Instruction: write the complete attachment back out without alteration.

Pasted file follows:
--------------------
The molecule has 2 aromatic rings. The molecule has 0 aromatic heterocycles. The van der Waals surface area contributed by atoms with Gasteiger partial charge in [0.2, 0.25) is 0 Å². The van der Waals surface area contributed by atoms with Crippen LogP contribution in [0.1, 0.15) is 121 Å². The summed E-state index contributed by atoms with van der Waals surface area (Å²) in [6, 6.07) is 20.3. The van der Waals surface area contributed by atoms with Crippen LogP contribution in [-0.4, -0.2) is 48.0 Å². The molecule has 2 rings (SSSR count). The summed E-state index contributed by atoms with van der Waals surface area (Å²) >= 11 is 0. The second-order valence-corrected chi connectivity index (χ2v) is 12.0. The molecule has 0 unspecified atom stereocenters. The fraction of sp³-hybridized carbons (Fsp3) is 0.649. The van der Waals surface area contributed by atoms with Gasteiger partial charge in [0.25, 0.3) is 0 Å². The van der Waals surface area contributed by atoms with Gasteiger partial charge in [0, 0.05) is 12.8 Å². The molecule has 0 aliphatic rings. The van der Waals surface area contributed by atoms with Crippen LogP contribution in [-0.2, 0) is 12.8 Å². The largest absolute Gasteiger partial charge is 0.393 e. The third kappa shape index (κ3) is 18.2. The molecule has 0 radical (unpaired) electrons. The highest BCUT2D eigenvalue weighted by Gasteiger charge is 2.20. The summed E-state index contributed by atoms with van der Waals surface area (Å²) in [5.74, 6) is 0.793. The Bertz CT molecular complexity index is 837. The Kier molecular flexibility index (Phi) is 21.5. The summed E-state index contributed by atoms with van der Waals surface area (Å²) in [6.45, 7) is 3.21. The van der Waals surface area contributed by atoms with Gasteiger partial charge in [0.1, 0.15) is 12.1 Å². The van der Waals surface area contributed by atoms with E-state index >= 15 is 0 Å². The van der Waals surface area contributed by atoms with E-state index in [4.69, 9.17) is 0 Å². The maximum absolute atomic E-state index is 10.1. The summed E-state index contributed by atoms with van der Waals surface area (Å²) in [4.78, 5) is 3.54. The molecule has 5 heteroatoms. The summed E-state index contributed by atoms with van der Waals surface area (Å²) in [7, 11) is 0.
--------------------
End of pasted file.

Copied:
The molecule has 2 aromatic rings. The molecule has 0 aromatic heterocycles. The van der Waals surface area contributed by atoms with Gasteiger partial charge in [0.2, 0.25) is 0 Å². The van der Waals surface area contributed by atoms with Crippen LogP contribution in [0.1, 0.15) is 121 Å². The summed E-state index contributed by atoms with van der Waals surface area (Å²) in [6, 6.07) is 20.3. The van der Waals surface area contributed by atoms with Crippen LogP contribution in [-0.4, -0.2) is 48.0 Å². The molecule has 2 rings (SSSR count). The summed E-state index contributed by atoms with van der Waals surface area (Å²) >= 11 is 0. The second-order valence-corrected chi connectivity index (χ2v) is 12.0. The molecule has 0 unspecified atom stereocenters. The fraction of sp³-hybridized carbons (Fsp3) is 0.649. The van der Waals surface area contributed by atoms with Gasteiger partial charge in [0.25, 0.3) is 0 Å². The van der Waals surface area contributed by atoms with Gasteiger partial charge in [0, 0.05) is 12.8 Å². The molecule has 0 aliphatic rings. The van der Waals surface area contributed by atoms with Crippen LogP contribution in [-0.2, 0) is 12.8 Å². The largest absolute Gasteiger partial charge is 0.393 e. The third kappa shape index (κ3) is 18.2. The molecule has 0 radical (unpaired) electrons. The highest BCUT2D eigenvalue weighted by Gasteiger charge is 2.20. The summed E-state index contributed by atoms with van der Waals surface area (Å²) in [5.74, 6) is 0.793. The Bertz CT molecular complexity index is 837. The Kier molecular flexibility index (Phi) is 21.5. The summed E-state index contributed by atoms with van der Waals surface area (Å²) in [6.45, 7) is 3.21. The van der Waals surface area contributed by atoms with Gasteiger partial charge in [0.1, 0.15) is 12.1 Å². The van der Waals surface area contributed by atoms with E-state index >= 15 is 0 Å². The van der Waals surface area contributed by atoms with E-state index in [4.69, 9.17) is 0 Å². The maximum absolute atomic E-state index is 10.1. The summed E-state index contributed by atoms with van der Waals surface area (Å²) in [4.78, 5) is 3.54. The molecule has 5 heteroatoms. The summed E-state index contributed by atoms with van der Waals surface area (Å²) in [7, 11) is 0.